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Can a skateboard go on gravel?

by Jerry Phens
A man with skateboard wheel

Best electric skateboard wheel

After a few years of testing gear and trying out new ones, it’s time to showcase the perfect skateboard wheel for any style. This list grows and evolves as more wheels need to be tested, but now you have the right wheels for things that float on the board, such as cruising, streets, transitions, and parks.

At SkateboardersHQ, we actually buy and test most products and give a fair opinion. There are no sponsors. If there is something that can be reviewed for free, I will mention it. There is always prejudice and often results in personal taste, but good skateboard wheels make a difference.

I limited my choices to absolutely the best wheels and divided them into different styles. I chose premium wheels, but I’ve also added some suggestions for those on a budget and beginners. Remember that cheap wheels are flat spots and wear fast!

In the long run, premium wheels are a better investment, but you can upgrade whenever you’re ready. Let’s start with the street wheel.

The best skateboard wheel for street skating

 Obviously, the wheels that dominate them all depend on the actual road surface, not just one. For coarse asphalt, you need a more forgiving and softer wheel. For smooth concrete, you need something that is hard and slippery.

Spitfire Formula Four 101A

The finest wheels and Spitfire provide the highest quality skateboard wheels available for purchase (don’t exclude bones). Spitfire Classics are very popular wheels on street skateboards, but they are expensive. In the long run, it’s cheaper because it passes through two sets of mini logos faster than one set of Spitfire wheels.

These wheels are for enthusiastic skateboarders who eat, sleep, and dream of skateboarding. It’s a very technical wheel and a must-have for anyone who loves dangerous street skating.

Depending on the surface of the skate, it may feel a little slippery at first, but once interrupted it becomes very fast and slippery. Once interrupted, it not only provides enough grip to prevent slipping, but it also works well for sliding.

And a flat spot? Nothing happens with a power slide, but you’re more likely to scrape the surface you’re riding on than flat-spotting these wheels. The 99A Classic is more likely to be a flat spot if you work hard enough, but you can ride on unfriendly asphalt. 101A is no longer tolerant.

When using a lock-in wheel in the grind, make a deep cut inside for a longer and more stable grind. If you need faster speed and agility, get a standard-shaped wheel. The radial cut is thinner, but the tread and side cuts are larger. Due to its large surface area, it is ideal for a smooth and stable grind and a balance when riding.

Spitfire Formula for Full Conical 99A

Another Spitfire wheel? Yeah, these are about the best wheels you can get, they’re not cheap, but they last a long time and perform much better than budget wheels. The Spitfire F4 Conical is a bit softer than the 101 above and is ideal for streets, parks, bowls, and transition skateboards.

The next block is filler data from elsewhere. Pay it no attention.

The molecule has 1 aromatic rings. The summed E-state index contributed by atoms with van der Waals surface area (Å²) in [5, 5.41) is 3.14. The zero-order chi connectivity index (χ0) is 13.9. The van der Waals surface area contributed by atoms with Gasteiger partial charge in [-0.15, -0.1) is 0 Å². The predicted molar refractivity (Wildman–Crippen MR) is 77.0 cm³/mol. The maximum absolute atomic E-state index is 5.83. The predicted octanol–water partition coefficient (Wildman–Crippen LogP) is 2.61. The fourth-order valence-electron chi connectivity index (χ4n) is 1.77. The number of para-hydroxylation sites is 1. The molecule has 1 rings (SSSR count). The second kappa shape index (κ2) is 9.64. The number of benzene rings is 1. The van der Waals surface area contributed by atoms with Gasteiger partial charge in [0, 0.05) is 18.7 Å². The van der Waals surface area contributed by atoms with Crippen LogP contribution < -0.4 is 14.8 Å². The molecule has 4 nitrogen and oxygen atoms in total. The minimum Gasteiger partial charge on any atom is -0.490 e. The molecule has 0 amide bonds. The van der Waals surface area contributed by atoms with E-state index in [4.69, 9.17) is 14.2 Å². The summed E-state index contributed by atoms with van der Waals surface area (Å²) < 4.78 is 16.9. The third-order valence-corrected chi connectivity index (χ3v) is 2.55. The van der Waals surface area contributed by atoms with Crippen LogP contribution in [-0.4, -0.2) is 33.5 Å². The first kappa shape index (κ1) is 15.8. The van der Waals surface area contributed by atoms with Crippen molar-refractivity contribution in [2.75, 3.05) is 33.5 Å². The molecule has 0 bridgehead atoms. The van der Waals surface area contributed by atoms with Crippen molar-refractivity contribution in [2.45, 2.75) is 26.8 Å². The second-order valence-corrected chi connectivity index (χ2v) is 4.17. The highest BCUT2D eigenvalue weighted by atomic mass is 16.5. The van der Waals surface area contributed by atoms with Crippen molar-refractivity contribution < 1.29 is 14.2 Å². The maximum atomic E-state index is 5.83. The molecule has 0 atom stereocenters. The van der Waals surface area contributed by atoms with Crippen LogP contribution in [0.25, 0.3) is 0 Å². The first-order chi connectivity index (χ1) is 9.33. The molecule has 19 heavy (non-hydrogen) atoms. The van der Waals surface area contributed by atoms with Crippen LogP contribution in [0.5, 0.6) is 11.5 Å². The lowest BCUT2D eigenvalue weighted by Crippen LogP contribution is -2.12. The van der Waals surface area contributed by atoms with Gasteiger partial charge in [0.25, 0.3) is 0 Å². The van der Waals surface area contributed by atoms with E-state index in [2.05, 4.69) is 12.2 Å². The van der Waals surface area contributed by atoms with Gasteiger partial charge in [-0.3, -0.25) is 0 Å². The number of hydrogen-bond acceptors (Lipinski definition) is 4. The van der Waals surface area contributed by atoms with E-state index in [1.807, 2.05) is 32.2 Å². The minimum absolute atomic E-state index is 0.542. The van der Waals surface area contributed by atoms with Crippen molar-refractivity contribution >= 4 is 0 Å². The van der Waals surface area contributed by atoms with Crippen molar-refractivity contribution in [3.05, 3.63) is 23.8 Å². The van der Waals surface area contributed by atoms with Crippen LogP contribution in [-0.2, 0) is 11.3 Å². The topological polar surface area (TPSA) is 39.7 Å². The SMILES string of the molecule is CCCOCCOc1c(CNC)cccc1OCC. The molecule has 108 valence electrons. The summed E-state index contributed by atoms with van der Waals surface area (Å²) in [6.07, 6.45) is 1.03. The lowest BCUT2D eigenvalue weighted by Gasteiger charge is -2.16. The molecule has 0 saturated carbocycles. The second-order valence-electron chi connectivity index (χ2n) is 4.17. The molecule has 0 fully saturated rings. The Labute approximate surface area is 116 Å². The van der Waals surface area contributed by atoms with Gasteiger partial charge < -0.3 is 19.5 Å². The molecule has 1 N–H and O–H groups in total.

The most important factor in choosing the right hardness (and size). Soft wheels can handle rough surfaces much better than hard wheels. It can be anything between 78A and 92A. The 78A wheels provide the smoothest ride but are not well suited for tricks. The soft wheels are very elastic and the board bounces when you land a trick.

Not everyone has access to smooth roads, so if you want to cruise or do some tricks, the 92A is for you. You can pull off some technical stuff and still have a relatively comfortable ride. Keep that in mind as they are by no means good.


Size is important. The larger the wheel, the more momentum it has, but the slower the acceleration. The smaller wheels accelerate much faster, but you need to push them more often to maintain speed.

The wheel size of a decent cruiser should be 58-65mm, the smaller the wheel, the more often you need to push. Larger ones mean that you need to install a larger riser pad to prevent the wheel from biting. Large wheels are also wide and stick out. As long as you have enough clearance, it won’t be a big deal.

If you have extremely few tracks, you may need a riser pad for new cruise wheels over 59mm. I can’t see your setup, so you have to figure this out for yourself. Cruise and carve a little to see if the deck is blocking the wheels. Riser pads are cheap anyway.


Oh, this was a long post, and I’m always afraid to write them. It’s hard to say which wheel is best, and the more options I offer, the harder it is to choose the best skateboard wheel.

Hope it’s easier to split them into styles, but to be honest, all the wheels here are fine. Keep in mind that cheap can be more expensive in the long run and beginners shouldn’t ride on ultra-hard wheels.

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